Hot to trotter: April Bloomfield's latest American venture is an 'urban taco bar'

view gallery VIEW GALLERY

Almost 10 years ago, British-born Bloomfield opened the hugely popular Spotted Pig pub in NYC. Now she's taking a departure from the hearty-English-food-with-an-Italian accent that she's known for at her Michelin-starred restaurants.

At the start of her new cookbook, the aptly-named A Girl and Her Pig, April Bloomfield tells us about Druids Heath, the area of Birmingham where she grew up: "Everything there seems to be made of concrete," she writes. "It's also full of housing estates and massive high-rise flats. Quite a few of my family members have lived in housing estates at one point or another, when they were struggling to afford rent. These buildings were all scary and cold and quite grim."

It's at the top of another kind of high-rise building, in a different sort of concrete jungle, that I meet the British chef, who's spent the last 10 years taking NYC's competitive restaurant scene by storm. We're sitting on the sprawling roof terrace of the hip, newly opened Pod 39 Hotel in Murray Hill, Midtown, sipping cocktails.

Bloomfield, 38, is as warm, open and approachable as she was when I met her in her kitchen back in 2009: her hair pulled back into a ponytail, and dressed casually in a T-shirt and jeans. We're meeting here because, aside from the fact that Bloomfield enjoys a drink, it's the location for her, and her business partner, the music mogul-turned-restaurateur Ken Friedman's latest project – what she calls an "urban taco bar". It's a departure from the hearty-English-food-with-an-Italian accent that she's known for at her Michelin-starred restaurants the Spotted Pig and The Breslin.

Brilliantly described by New York blog UrbanDaddy as the "Travelling Wilburys of Midtown gastro-imbibement", it's also a collaboration with an as-yet-unannounced local Mexican chef, who Friedman describes as "kind of a big shot in the Mexican food world" . On the way up to meet the pair, I glimpse the huge space where the new project is being built. "There's loads of room for ping-pong tables, and it's going to be a great place to hang out, have some cocktails and some simple, fast, good food," says Bloomfield.

While the food will be Mexican, it will be Mexican very much through a prism of Bloomfield's cooking style – so heavy on the meat, offal and punchy, bold flavours: "We'll have tacos with crispy pigs' ears and stuff. I love simple, delicious food and you can't get much more simple than a taco." She's particularly excited about plans for tacos al pastor: an Arabic-style taco made with shawarma-style, spit-cooked meat, topped with pineapple, lime and chilli sauce. Her version will be made with spiced pork belly and shoulder, because "you've got to get a bit of pig in there somewhere". After all, her deftness with the beast is a big part of what she's known for. She later takes great joy in recounting how, on the rare occasions that she gets recognised on the street, people will come up to her and say, "oh – you're the Spotted Pig".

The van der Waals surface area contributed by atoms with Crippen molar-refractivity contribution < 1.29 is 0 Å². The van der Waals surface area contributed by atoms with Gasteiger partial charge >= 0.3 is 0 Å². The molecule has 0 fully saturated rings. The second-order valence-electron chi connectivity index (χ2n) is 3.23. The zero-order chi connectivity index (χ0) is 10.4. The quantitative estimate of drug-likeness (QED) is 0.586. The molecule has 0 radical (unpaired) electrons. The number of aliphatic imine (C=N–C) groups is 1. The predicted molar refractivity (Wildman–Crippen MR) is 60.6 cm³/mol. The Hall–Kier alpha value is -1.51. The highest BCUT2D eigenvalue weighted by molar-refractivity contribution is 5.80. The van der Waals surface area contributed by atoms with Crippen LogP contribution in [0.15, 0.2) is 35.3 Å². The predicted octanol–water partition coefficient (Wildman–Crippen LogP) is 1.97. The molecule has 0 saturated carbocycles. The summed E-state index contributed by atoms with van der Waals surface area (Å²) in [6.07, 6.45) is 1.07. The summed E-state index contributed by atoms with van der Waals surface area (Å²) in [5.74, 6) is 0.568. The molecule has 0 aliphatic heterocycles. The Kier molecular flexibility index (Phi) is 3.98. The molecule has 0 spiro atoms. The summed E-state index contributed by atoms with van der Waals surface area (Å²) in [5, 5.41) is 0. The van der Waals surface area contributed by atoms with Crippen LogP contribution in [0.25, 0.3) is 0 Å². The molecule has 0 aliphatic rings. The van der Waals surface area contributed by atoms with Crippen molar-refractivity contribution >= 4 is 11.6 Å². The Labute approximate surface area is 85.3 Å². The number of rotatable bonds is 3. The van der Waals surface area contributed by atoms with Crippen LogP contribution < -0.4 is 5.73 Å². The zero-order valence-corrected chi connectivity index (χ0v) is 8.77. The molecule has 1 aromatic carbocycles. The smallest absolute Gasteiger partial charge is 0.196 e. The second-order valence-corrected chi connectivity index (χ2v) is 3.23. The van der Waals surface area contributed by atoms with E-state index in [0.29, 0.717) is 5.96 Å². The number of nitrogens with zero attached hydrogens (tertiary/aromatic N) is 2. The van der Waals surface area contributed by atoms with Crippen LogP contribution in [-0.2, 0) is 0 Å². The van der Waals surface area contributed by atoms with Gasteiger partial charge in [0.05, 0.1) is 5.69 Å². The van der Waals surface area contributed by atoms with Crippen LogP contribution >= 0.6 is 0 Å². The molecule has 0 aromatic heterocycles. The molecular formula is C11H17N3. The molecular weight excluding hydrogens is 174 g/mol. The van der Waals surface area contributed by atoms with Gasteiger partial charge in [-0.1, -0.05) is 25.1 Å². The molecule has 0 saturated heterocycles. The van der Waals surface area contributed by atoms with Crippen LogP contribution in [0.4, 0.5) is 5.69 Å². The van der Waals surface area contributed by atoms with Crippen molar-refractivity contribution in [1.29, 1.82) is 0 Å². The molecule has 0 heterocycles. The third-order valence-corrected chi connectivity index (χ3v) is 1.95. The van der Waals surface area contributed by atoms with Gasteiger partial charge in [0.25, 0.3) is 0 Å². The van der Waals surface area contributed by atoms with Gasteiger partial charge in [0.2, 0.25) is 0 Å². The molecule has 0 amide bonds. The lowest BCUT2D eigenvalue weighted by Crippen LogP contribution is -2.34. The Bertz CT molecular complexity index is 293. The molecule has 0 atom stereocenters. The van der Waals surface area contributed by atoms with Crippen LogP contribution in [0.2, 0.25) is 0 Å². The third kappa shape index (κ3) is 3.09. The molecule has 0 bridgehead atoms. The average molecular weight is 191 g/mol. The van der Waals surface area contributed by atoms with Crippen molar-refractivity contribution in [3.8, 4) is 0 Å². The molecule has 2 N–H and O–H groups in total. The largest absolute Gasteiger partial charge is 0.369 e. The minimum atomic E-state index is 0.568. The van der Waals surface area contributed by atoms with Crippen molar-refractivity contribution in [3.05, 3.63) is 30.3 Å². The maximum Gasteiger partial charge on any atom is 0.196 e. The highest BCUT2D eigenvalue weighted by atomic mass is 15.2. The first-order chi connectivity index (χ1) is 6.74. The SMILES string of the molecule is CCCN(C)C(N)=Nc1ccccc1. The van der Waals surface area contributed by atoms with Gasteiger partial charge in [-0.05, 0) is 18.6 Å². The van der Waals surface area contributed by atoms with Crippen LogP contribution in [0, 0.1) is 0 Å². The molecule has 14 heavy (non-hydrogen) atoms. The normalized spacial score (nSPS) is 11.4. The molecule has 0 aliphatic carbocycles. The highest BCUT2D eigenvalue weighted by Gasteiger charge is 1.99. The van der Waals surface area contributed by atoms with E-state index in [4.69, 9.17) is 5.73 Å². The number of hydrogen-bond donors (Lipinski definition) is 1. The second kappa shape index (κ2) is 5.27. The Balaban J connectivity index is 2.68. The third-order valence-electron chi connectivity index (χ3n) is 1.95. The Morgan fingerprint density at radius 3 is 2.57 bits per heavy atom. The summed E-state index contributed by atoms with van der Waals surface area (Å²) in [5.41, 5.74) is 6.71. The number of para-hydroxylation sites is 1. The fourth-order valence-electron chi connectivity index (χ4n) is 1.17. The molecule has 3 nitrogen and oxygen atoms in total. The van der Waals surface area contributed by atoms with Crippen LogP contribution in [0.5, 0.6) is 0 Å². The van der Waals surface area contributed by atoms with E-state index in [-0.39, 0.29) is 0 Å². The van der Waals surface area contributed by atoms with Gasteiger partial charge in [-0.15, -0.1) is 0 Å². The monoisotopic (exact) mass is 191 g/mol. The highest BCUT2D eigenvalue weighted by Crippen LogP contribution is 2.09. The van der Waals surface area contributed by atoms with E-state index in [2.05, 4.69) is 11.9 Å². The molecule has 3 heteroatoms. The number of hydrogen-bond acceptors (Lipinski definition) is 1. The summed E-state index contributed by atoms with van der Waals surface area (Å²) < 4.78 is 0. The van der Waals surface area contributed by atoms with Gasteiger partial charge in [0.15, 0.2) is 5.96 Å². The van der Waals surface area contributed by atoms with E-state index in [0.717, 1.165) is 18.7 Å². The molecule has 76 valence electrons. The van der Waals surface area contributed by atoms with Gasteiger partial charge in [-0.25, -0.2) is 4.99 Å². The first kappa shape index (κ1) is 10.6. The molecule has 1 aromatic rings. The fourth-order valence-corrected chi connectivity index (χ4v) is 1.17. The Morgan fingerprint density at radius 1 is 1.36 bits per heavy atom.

It was with The Spotted Pig that Bloomfield made her Manhattan debut, famously giving New York its first proper gastropub, just under 10 years ago. She was a 27-year-old chef with form at Kensington Place with Rowley Leigh and with Rose Gray and Ruth Rogers at The River Cafe in Hammersmith, when Friedman, who was making his first foray into the restaurant world, lured her across the Atlantic to open the Pig with him and a host of celebrity backers that include Jay-Z and Norman Cook. It's convivial, pub-like atmosphere and Bloomfield's gutsy British cooking made it an unbridled success (people still queue around the block to get in), and two more restaurants – the Michelin-starred Breslin, and the seafood-centric John Dory Bar at the Ace Hotel – have followed.

Between them, Friedman and Bloomfield now have a staff of more than 300 working for them, and Friedman – whose fondness and genuine respect for his partner are apparent when he talks about her – is clear that Bloomfield was destined for chef superstardom. "She was just kind of a bad ass," he says about their first meeting. "She knew exactly what she wanted to do and what she wanted to cook. She wasn't just great head-chef material, she was partner material. She's a really good partner, because she doesn't settle for anything less." He addresses Bloomfield. "You're so disciplined as a chef, but then you're also always trying to move forward." Bloomfield cuts in, laughing: "You make me sound like Yoda."

The sci-fi references don't stop there. When I ask her about where her obsession for swine comes from, the chef speaks of her grandmother's epic Sunday lunches. "My nan used to cook pork loin with fantastic crackling: you could smell it throughout the house. She used to make so much food you couldn't see one end of the table. Have you seen Close Encounters of the Third Kind, where he makes the mash potato mountain? That's what it was like."

Despite her accent's inevitable transatlantic lilt, staying true to her origins is important, and she concedes that her cooking has become increasingly English over the years. "I've probably swayed more towards my English roots, whereas if I'd have stayed in London I'd have gone more towards Italian. But it's still in the vein of solid Italian food: it's very simple, made with fewer ingredients – but it's about layering the flavours, which is very Italian – to have different textures, and then the long cooking, the complexity that brings."

The impact of working with Rose Gray and Ruth Rogers at The River Cafe on her was also huge. "I was so deeply influenced by them, their vision. Their palate was very different – they weren't classically trained, but were just very instinctive – and they had that kind of physical connection with food – rather than mental. I think a lot of people cook with their minds, instead of their instincts."

While she respects the cerebral approaches of places such as Noma, or Faviken: "I just want to make food that's going to make you feel good. It should be exciting and just so delicious that you really want to sink your teeth into it and lick the plate. Some of this modern stuff is very intellectual. Not to dumb down what I do, but I think of mine as comforting and soulful, and that's who I am as a chef."